A key challenge in the effective management of marine ecosystems is translating from small scale studies of distribution and dynamics to the regional scale of management action. In many marine ecosystems, including the Hawaiian Archipelago, there are extensive survey data of nearshore communities from multiple investigators, representing a huge investment of resources. Often, these data are underutilized and remain of limited use to managers. In the Hawaiian Archipelago, at least seven separate entities are engaged in surveys of coral reef communities, with varying degrees of coordination. The synthesis of these data requires integrated modeling approaches at multiple scales. This study builds on an existing database and extends two existing models: the Coral Recovery Model (CRM) of stochastic coral recovery after disturbance and the COMBO model of the synergistic impacts of increasing acidification and temperature on coral reefs. Extending from this prior work is the application of two innovative modeling approaches (scale transition theory and fundamental niche modeling) to predict coral community composition and dynamics at the regional scale. Fundamental niche modeling uses multiple data fitting approaches (regression, machine learning, etc) to describe the relationship between species and their environments, using a split dataset for training and validation. This approach can generate a predictive and validated spatially continuous model of species distribution from discrete data points. The scale transition modeling will use the completed database of species distributions as the landscape on which species interactions occur. These interactions are described by a local model, here, based on recruitment, growth, and mortality from the Coral Recovery Model. In scale transition theory, the local model plus landscape information on the distribution and co-distribution of organisms and their environments predicts how a species assemblage responds (locally and regionally) to changes in biotic and abiotic factors on the landscape.
This project will generate four products relevant to ecosystem-based management of the Hawaiian Archipelago, resulting in significant impacts beyond the research community: (1) A Hawaiian Archipelago-wide GIS database of coral distribution, benthic community data, fish surveys, and other data gathered by CRAMP, NPS (National Park Service), various divisions in NOAA, the Hawaii Division of Aquatic Resources, and other sources into a single GIS database; (2) Validated, predictive, and spatially continuous maps of coral species distribution throughout the Archipelago; (3) A validated Coral Recovery Model for coral reef mitigation in the Main Hawaiian Islands; (4) Prediction of coral community response to climate change throughout the Hawaiian Archipelago, based on known and predicted coral distributions and the COMBO model.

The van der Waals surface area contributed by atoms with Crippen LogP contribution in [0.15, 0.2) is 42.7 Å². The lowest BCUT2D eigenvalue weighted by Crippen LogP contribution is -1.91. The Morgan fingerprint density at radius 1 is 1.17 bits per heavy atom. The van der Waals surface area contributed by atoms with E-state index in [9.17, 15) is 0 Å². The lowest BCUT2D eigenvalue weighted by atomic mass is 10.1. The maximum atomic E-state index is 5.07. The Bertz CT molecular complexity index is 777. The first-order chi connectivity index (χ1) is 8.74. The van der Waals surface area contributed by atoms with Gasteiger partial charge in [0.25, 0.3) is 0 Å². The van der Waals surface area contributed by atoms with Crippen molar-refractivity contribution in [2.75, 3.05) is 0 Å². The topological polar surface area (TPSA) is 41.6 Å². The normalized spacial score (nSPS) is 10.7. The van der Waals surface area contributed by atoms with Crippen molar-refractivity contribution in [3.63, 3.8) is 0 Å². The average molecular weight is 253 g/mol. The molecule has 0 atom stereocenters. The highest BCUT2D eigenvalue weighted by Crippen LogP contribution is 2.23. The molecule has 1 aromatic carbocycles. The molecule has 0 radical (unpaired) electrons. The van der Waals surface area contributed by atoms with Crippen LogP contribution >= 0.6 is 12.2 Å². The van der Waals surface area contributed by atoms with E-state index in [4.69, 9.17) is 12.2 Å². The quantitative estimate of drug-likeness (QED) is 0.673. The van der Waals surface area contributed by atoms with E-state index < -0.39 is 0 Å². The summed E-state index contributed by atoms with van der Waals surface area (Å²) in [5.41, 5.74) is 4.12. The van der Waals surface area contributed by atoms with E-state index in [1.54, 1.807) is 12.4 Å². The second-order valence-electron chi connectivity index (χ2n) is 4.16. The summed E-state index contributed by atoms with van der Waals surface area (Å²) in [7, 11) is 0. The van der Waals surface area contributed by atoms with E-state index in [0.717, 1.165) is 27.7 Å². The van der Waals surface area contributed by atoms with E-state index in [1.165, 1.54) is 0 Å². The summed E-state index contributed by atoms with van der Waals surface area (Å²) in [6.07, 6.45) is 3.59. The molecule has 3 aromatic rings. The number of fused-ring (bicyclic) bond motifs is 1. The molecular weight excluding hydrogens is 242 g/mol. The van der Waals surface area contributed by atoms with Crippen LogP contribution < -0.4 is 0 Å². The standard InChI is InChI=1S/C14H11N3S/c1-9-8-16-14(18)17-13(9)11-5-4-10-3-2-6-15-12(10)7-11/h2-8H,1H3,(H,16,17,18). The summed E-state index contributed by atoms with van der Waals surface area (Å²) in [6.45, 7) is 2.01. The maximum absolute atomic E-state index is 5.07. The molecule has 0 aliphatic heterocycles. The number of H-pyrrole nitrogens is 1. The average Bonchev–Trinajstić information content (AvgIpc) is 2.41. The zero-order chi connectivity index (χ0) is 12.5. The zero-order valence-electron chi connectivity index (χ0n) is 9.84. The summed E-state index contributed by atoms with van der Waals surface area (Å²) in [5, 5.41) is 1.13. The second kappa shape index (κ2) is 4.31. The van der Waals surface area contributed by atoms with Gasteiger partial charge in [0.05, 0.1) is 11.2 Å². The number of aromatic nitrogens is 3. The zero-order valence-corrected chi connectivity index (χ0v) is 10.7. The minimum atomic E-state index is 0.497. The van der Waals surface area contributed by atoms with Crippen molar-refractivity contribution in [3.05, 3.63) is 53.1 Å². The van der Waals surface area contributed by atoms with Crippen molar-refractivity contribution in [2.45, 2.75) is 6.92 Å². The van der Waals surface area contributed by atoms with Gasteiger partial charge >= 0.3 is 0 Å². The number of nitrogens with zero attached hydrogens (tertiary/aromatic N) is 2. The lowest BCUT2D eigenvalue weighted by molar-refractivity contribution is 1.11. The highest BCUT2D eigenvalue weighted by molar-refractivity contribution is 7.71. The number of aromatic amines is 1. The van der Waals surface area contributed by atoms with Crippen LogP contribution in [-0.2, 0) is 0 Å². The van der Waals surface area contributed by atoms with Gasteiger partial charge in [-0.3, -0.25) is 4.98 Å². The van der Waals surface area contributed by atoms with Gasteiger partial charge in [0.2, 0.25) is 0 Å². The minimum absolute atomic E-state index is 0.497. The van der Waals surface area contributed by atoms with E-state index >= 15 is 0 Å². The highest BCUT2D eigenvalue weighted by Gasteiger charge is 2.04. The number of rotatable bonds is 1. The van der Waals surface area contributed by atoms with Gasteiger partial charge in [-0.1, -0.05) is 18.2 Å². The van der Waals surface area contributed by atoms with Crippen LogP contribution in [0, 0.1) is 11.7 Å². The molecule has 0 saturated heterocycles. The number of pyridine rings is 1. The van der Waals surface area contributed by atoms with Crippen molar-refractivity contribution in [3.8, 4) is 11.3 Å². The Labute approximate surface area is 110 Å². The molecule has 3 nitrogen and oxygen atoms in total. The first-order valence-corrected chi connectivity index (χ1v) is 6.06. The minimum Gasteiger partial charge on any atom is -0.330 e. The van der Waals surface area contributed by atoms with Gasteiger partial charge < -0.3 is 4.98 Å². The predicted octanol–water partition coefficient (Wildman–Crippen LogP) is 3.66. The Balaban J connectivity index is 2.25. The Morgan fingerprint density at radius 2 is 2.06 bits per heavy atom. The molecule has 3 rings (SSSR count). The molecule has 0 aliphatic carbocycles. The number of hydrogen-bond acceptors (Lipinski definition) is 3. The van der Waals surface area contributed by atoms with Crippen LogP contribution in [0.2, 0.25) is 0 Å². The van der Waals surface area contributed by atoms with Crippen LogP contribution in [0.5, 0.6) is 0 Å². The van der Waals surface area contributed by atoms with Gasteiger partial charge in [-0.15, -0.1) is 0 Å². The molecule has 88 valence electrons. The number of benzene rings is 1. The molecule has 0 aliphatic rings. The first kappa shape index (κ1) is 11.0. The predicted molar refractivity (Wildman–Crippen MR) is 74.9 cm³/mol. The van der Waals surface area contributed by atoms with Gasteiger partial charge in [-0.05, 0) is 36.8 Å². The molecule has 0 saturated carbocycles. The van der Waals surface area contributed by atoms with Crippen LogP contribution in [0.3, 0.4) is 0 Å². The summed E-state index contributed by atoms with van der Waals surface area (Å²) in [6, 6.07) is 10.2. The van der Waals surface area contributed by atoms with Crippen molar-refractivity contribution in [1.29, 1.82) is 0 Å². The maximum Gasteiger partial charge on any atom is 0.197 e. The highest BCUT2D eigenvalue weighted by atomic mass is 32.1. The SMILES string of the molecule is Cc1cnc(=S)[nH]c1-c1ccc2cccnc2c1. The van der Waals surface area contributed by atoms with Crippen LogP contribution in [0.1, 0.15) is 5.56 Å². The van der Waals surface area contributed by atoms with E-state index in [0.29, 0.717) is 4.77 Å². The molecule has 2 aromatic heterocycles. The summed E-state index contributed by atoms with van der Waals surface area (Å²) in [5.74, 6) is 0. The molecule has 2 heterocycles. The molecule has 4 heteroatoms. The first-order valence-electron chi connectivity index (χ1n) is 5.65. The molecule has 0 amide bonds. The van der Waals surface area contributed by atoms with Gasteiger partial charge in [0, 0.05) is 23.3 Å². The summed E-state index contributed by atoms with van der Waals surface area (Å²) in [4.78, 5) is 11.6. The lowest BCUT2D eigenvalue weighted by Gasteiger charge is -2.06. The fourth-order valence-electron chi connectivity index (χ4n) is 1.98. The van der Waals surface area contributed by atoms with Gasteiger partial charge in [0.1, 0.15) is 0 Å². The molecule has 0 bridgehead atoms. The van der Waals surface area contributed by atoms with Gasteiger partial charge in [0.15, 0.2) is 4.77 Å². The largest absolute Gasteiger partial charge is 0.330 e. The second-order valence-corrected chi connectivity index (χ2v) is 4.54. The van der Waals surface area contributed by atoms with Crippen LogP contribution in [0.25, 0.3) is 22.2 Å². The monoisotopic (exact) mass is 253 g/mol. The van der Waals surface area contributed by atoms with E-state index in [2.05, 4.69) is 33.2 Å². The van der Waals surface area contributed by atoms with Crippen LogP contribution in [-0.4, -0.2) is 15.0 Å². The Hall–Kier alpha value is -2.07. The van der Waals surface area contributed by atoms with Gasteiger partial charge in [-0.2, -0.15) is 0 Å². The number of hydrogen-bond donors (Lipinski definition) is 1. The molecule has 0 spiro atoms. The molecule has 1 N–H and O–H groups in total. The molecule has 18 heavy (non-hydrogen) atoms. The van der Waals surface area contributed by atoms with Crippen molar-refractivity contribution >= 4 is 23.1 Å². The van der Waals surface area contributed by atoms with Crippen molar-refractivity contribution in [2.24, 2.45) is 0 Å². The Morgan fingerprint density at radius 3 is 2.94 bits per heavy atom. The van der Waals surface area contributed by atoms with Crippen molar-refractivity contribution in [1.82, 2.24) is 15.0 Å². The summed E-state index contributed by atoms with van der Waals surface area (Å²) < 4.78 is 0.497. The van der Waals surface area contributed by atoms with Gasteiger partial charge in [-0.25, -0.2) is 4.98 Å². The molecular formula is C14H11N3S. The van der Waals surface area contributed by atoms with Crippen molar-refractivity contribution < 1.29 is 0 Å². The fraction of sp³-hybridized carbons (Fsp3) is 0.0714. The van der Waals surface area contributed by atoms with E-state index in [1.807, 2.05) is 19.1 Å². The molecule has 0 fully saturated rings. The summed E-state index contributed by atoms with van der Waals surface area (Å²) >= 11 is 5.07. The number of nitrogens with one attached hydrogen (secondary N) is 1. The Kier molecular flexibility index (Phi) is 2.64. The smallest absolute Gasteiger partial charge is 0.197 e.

The Hawaiian Archipelago is the most geographically isolated island chain in the world, and the coral reefs of the Hawaiian Archipelago comprise the majority of coral reefs in the United States. Anthropogenic threats to coral reef ecosystems have historically occurred at local scales, such as overfishing, sedimentation and nutrient loading through terrestrial run-off, and habitat destruction. These local risks are now compounded by risks at the global scale of climate change, where increasing atmospheric carbon dioxide is influencing the temperature, pH, and circulation patterns of the global oceans. Even as our understanding of these risks has increased, so has our understanding of the services provided by coral reef ecosystems, including seafood, recreation, nutrient cycling, and protection of shores from erosion and storm damage. The first hurdle in effective ecosystem management is the assessment of current condition. In many marine ecosystems, including the Hawaiian Archipelago, there are extensive survey data of nearshore communities from multiple investigators, including state and federal agencies, representing a huge investment of resources. Often, these data are underutilized or inaccessible and remain of limited use to scientists and managers. Therefore, the first achievement of this project was to synthesize and share archipelago-wide data from the many surveys of coral reef communities of the Hawaiian Archipelago into a single database of >15,000 records. Using this new database, we developed and validated statistical models to predict the distribution of coral throughout Hawaiâ€˜i. These models can be visualized as a continuous map of coral distribution and abundance for the dominant corals in Hawaii. These maps have been shared with local resource managers to better understand the impacts of management decisions and are available at the PacIOOS Voyager geographic information server (oos.soest.hawaii.edu). Coral distributions are net result of individual coral colonies changing through time. Individual colonies change through recruitment (establishment of a new coral colony), growth (the expansion of a coral colony), partial mortality (the death of part of a coral colony), fission (when a single colony breaks into smaller colonies), fusion (when multiple colonies fuse into a single colony), and colony death (the death of an entire colony). The way that these processes differ between sites can help us understand the environmental and anthropogenic factors that are impacting coral population growth. Ongoing monitoring efforts in Hawaiâ€˜i include permanent photo quadrats, in which the same small area of reef is photographed year after year. Using these photographs, we measured the changes in individual coral colonies through time, to compare differences across species and across sites. We found distinct differences in recruitment, growth, and partial mortality at sites around Maui will help managers identify the features at each of these sites that put corals at risk. Predicting the future condition of coral reefs in a changing climate is a fundamental challenge of our time. This project has made two revisions to the modeling assumptions that are currently used to predict the future fate of coral reefs. Assumption 1: Current models use shifts in aragonite saturation state to predict the response of coral reefs to ocean acidification. Instead, coral calcification is driven primarily by photosynthetic rate (available light) and limited by the efflux of protons from the corals. Assumption 2: Current models generally assume that coral reef calcification rate is equivalent to coral calcification rate; however, coral reefs communities include both corals and other calcifiers, such as crustose coralline algae, which are more sensitive than coral to increasing ocean acidity. In addition, coral reef calcification is measured chemically, while coral calcification is measured biologically, and these measures are not directly comparable. These flawed assumptions have limited the predictive capacity of current models for understanding reef response to climate change.